19th Century “Milspec” Was Anything But

By the middle of the 19th century, arms production in the United States was changing. The concept of interchangeable parts had become the primary goal at the Federal armories. If this was to be achieved, then a set of agreed upon design parameters had to be established. Unfortunately, production standards varied widely in previous decades. […]

Dream Gun: The Smith & Wesson Registered Magnum

When Smith & Wesson introduced the now-legendary Registered Magnum in 1935, the United States was in the middle of the Great Depression. Even so, that didn’t stop them from offering what was their most expensive revolver to date. The entire gun was a custom order. You chose the barrel length (anything between 3 1/2″ and […]

John Garand’s Need for Speed

In the waning days of 1928, John C. Garand filed a patent application for a “High Speed Firing Mechanism.” At the same time, he was working diligently at Springfield Armory in Massachusetts, developing the rifle that would soon bear his name. The patent, which was granted in November 1930 and assigned to the Lyman Gun […]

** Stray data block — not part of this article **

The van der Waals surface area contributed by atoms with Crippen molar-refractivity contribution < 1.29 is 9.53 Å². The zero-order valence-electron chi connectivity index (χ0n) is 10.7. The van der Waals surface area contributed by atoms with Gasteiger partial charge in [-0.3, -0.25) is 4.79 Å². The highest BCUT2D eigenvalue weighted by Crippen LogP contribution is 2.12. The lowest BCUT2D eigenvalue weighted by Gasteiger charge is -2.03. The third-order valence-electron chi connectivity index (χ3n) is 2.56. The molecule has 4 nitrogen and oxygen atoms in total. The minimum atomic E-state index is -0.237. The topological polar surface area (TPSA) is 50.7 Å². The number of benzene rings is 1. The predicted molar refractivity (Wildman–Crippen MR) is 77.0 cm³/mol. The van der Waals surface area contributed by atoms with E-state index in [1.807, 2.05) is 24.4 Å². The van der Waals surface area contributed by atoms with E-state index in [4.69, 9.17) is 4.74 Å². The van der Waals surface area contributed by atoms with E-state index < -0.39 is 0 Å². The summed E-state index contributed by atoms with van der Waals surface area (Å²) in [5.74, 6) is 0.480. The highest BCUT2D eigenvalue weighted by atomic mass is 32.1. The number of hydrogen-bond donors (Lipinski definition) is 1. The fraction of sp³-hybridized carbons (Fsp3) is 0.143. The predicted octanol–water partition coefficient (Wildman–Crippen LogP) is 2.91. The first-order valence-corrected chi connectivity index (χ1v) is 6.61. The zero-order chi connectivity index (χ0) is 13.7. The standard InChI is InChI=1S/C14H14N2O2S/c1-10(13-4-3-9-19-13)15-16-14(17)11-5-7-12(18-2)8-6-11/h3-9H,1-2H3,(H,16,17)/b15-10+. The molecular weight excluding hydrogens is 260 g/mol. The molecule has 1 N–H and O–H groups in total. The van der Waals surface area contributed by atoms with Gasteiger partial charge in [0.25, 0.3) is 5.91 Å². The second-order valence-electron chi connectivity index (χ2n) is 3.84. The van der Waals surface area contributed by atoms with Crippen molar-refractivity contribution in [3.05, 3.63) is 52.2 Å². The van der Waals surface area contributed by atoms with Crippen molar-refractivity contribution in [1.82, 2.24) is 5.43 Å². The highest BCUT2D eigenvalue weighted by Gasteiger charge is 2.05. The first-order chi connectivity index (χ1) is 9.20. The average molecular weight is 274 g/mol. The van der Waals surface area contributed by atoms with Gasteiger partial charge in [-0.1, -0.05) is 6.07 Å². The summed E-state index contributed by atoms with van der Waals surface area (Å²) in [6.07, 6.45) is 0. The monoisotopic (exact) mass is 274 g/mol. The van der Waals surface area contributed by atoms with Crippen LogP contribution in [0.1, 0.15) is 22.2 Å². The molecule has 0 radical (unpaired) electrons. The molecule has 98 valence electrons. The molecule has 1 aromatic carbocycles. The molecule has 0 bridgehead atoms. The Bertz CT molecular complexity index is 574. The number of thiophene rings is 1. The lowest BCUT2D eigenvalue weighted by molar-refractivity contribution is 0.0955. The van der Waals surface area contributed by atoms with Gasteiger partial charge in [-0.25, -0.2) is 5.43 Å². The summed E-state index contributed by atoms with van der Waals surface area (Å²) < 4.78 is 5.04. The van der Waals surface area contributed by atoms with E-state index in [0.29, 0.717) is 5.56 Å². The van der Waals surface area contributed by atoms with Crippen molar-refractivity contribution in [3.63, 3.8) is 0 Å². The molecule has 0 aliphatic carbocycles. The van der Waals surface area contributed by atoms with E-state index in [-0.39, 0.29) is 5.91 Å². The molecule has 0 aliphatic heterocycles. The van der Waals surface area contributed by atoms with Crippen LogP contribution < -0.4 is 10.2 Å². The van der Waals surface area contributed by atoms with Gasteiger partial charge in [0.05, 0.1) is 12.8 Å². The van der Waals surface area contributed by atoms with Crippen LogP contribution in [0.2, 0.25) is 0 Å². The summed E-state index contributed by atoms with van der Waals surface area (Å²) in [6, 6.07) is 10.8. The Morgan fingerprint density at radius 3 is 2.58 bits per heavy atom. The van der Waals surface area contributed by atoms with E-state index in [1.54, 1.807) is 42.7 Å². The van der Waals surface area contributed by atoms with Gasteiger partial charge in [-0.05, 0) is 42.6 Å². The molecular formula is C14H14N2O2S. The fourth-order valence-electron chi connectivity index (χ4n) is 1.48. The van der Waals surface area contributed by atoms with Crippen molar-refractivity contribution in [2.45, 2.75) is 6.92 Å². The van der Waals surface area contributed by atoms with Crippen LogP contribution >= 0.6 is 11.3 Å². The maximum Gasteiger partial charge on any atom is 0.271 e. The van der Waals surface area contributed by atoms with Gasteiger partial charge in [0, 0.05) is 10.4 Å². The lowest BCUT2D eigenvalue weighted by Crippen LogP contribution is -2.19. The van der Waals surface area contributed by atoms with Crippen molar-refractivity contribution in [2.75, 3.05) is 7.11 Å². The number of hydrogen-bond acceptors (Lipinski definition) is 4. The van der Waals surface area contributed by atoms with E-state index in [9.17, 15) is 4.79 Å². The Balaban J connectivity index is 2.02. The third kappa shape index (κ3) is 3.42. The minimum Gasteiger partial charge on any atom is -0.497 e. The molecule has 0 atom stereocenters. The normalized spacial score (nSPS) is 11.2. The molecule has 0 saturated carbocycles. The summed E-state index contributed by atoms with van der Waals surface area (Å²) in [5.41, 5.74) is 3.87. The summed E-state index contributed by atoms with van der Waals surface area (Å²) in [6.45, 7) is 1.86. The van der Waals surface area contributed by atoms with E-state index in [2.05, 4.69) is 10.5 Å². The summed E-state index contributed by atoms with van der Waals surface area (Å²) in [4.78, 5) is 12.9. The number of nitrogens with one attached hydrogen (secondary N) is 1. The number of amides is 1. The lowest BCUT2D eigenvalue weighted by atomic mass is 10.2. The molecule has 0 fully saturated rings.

My Grandfather’s 1943 Union Switch & Signal M1911A1

Within two months of his eighteenth birthday, my grandpa left the Bronx, New York and was inducted into the Army of the United States. His listed civilian occupation was “boilermaker,” but he was on his way to an MOS of Intelligence Observer 518 in the 209th AAA Automatic Weapons Battalion in the Asiatic-Pacific Theater. He […]

Wright Arms Company ‘Little All Right’ Palm Pistol

Easy-to-conceal palm pistols were all the rage during the last quarter of the 19th century. Numerous companies produced countless variations of very similar designs. One design was, however, quite different from the rest. Enter the “Little All Right” by the Wright Arms Co. of Lawrence, Massachusetts. Patented in 1876 by Edward Boardman and Andrew Peavey, […]